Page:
Although I am a special needs and elder law attorney by trade, I also volunteer in my community in the fight against human trafficking. Human trafficking is when a victim is forced, tricked, or coerced into labor or sex work by someone who is exploiting them. I have been involved in this work since 2009 and am now known as an expert in the field. I have had the honor of working directly with many human trafficking survivors of all different backgrounds, ages, economic statuses, and cultures, and they all had only one trait in common--they had a vulnerability that a trafficker used to exploit them. That vulnerability may be a drug addiction, an inability to speak English, extreme poverty, or in some cases, a developmental disability. Unfortunately, I have seen an overlap between my career and my volunteer work. Whether it be financial abuse, physical abuse, or human trafficking, people with disabilities can be particularly vulnerable to various types of exploitation.
I have worked for a few years with a woman in her late fifties who has an intellectual disability. She suffered a great deal of child abuse in part because her disability made her vulnerable to the bad actors around her. In adulthood, she turned to drugs to manage her trauma and pain, which made her vulnerable to pimps and drug dealers. After years of being trafficked in street prostitution in Columbus, she is now celebrating five years sober in her own apartment where her grandchildren often visit. Another woman with whom I have worked since 2010 developed dissociative personality disorder and traumatic brain injury from the violent abuse she suffered at the hands of her father. Although her father was convicted and imprisoned after his years of abuse were discovered, she continued to suffer long-term effects. Traffickers exploited this vulnerability and used drugs to control and traffick her. She is now sober and safe, living with her daughter in Columbus and helping to care for her youngest grandbaby. Both of these women were identified as human trafficking victims by the judges and prosecutors handling their criminal charges and were connected to drug rehabilitation, safe housing, public benefits, and mental health services.
In 2014, the New York Times did a piece called, “The Boys in the Bunkhouse” about a labor trafficking case in Iowa. A few dozen men with intellectual disabilities were trafficked by the group home where they lived. For over 30 years, this group home forced these men to work long hours slaughtering turkeys in a processing plant. The men were not fed enough, nor provided sanitary housing, and needed immediate medical attention when they were rescued by the authorities. The victims did not realize that what was being done to them was wrong and did not know to reach out for help. Though this case was extreme, it shows that exploitation often lurks in the shadows undiscovered.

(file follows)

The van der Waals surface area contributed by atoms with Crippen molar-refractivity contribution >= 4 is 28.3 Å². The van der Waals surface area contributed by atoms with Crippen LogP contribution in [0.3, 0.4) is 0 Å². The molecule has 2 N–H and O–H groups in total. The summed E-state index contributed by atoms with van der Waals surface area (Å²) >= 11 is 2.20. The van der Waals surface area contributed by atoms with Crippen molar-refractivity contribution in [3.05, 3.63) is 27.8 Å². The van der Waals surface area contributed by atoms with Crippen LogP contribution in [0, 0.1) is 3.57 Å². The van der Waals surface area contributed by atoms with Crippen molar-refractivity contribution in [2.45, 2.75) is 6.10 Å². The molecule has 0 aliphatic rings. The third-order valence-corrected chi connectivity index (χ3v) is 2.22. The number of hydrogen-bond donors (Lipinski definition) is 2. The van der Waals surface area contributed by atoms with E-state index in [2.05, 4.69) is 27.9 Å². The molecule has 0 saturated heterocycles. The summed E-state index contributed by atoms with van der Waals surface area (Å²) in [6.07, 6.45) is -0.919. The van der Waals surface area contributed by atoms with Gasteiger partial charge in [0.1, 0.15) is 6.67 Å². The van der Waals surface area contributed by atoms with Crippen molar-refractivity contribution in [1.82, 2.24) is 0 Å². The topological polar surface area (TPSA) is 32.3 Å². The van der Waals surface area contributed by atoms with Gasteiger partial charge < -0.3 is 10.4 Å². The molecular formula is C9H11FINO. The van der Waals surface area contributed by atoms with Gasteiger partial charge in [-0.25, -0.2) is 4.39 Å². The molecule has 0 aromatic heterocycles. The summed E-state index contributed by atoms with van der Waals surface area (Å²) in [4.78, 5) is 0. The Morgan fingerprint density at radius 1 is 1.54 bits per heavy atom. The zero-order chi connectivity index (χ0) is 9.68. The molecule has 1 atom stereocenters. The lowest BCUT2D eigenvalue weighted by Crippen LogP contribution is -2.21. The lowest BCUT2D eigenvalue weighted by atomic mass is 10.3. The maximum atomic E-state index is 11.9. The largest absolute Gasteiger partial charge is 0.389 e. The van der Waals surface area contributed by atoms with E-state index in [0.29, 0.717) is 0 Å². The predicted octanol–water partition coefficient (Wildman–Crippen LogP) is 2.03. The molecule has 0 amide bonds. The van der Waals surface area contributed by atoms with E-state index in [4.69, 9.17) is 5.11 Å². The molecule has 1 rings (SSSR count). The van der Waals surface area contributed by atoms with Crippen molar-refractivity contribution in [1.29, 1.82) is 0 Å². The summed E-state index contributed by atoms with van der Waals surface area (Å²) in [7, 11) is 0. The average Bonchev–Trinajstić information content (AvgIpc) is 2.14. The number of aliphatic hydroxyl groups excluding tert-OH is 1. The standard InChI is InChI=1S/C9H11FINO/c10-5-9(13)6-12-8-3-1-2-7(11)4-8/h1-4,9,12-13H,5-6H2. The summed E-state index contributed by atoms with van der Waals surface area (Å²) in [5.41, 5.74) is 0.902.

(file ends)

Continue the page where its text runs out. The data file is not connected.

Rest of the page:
The Ohio Department of Developmental Disabilities has been working hard to raise awareness about exploitation and human trafficking. They have held a number of meetings and trainings with anti-human trafficking experts and are educating people with disabilities, their families, and staff. For those with disabilities, it is important they are empowered to speak up, recognize what is abuse, and be given the opportunity to report it to those who will listen and protect them. For family members, checking for signs of physical or financial abuse by friends or caregivers is critical. For staff, community resources, such as local anti-human trafficking coalitions and sexual assault response teams, can connect them to training and experts who can assist if abuse is suspected.
Legally, there are a number of different protections that can be put into place to protect someone with disabilities. If a family member has a power of attorney for their loved one with disabilities or is their representative payee, they can supervise finances to be sure that friends or acquaintances are not taking advantage. Through estate planning tools, such as trusts, they can protect assets from potential predators. By obtaining a guardianship of a loved one with disabilities, a family member can make decisions about health professionals and caregivers. By remaining actively involved with Individualized Education Plan (IEP) and Individualized Service Plan (ISP) teams, family members can demand serious issues be addressed early before they become bigger problems. Caution should be taken with these legal tools, however, since in rare cases, powers of attorney, representative payees, guardians, and trustees exploit the very people they should protect. This type of abuse should be reported immediately.
If you suspect that someone with disabilities is being exploited, there are a few different ways to report it. First and foremost, do not hesitate to contact law enforcement. Police departments accept tips on their non-emergency number. If a power of attorney, guardian, or trustee is abusing their power, this can be reported to the local probate court. If a representative payee is misusing funds, this can be reported to the Office of Inspector General (OIG) Fraud Hotline, 1-800-HSS-TIPS. You can also contact your local county board of developmental disabilities, Adult Protective Services, or the national human trafficking hotline number (888-3737-888) to report suspected abuse. The national number can connect you to your local anti-human trafficking advocates. As people become more aware and educated about exploitation, we as a community can shine a light on exploitation, empower survivors, and protect loved ones.
- Posted by Hickman & Lowder Staff